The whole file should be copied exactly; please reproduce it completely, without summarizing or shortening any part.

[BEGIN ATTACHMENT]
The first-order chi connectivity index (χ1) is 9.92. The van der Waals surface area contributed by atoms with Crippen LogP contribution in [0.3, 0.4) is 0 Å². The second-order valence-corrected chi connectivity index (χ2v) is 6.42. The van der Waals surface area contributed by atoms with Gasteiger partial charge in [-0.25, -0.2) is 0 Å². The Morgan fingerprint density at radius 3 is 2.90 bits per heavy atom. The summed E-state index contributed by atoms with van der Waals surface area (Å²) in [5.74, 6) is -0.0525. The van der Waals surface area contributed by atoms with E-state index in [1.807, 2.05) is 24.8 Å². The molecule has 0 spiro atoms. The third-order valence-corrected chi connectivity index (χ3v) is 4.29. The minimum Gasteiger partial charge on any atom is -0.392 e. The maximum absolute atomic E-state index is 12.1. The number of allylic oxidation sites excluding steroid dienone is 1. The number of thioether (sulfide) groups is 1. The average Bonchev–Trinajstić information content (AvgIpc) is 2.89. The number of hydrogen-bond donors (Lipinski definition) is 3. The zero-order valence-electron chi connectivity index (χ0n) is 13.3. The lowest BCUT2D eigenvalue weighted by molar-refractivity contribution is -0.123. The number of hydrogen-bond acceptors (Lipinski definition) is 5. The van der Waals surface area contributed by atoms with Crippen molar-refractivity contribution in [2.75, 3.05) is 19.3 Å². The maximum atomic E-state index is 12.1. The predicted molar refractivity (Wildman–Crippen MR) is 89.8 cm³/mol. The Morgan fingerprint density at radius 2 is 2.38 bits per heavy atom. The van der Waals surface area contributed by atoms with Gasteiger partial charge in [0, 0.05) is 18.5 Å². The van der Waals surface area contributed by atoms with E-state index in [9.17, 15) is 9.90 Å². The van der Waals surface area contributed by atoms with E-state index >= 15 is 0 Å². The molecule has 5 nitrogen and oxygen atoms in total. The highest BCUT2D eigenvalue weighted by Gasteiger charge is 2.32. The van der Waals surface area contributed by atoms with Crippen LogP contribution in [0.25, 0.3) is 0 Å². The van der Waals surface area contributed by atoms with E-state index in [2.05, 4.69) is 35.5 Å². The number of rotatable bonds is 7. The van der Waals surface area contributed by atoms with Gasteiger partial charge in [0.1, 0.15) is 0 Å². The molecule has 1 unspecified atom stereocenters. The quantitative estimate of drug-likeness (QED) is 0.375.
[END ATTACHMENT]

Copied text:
The first-order chi connectivity index (χ1) is 9.92. The van der Waals surface area contributed by atoms with Crippen LogP contribution in [0.3, 0.4) is 0 Å². The second-order valence-corrected chi connectivity index (χ2v) is 6.42. The van der Waals surface area contributed by atoms with Gasteiger partial charge in [-0.25, -0.2) is 0 Å². The Morgan fingerprint density at radius 3 is 2.90 bits per heavy atom. The summed E-state index contributed by atoms with van der Waals surface area (Å²) in [5.74, 6) is -0.0525. The van der Waals surface area contributed by atoms with E-state index in [1.807, 2.05) is 24.8 Å². The molecule has 0 spiro atoms. The third-order valence-corrected chi connectivity index (χ3v) is 4.29. The minimum Gasteiger partial charge on any atom is -0.392 e. The maximum absolute atomic E-state index is 12.1. The number of allylic oxidation sites excluding steroid dienone is 1. The number of thioether (sulfide) groups is 1. The average Bonchev–Trinajstić information content (AvgIpc) is 2.89. The number of hydrogen-bond donors (Lipinski definition) is 3. The zero-order valence-electron chi connectivity index (χ0n) is 13.3. The lowest BCUT2D eigenvalue weighted by molar-refractivity contribution is -0.123. The number of hydrogen-bond acceptors (Lipinski definition) is 5. The van der Waals surface area contributed by atoms with Crippen molar-refractivity contribution in [2.75, 3.05) is 19.3 Å². The maximum atomic E-state index is 12.1. The predicted molar refractivity (Wildman–Crippen MR) is 89.8 cm³/mol. The Morgan fingerprint density at radius 2 is 2.38 bits per heavy atom. The van der Waals surface area contributed by atoms with Gasteiger partial charge in [0, 0.05) is 18.5 Å². The van der Waals surface area contributed by atoms with E-state index in [9.17, 15) is 9.90 Å². The van der Waals surface area contributed by atoms with E-state index >= 15 is 0 Å². The molecule has 5 nitrogen and oxygen atoms in total. The highest BCUT2D eigenvalue weighted by Gasteiger charge is 2.32. The van der Waals surface area contributed by atoms with Crippen LogP contribution in [0.25, 0.3) is 0 Å². The van der Waals surface area contributed by atoms with E-state index in [2.05, 4.69) is 35.5 Å². The number of rotatable bonds is 7. The van der Waals surface area contributed by atoms with Gasteiger partial charge in [0.1, 0.15) is 0 Å². The molecule has 1 unspecified atom stereocenters. The quantitative estimate of drug-likeness (QED) is 0.375.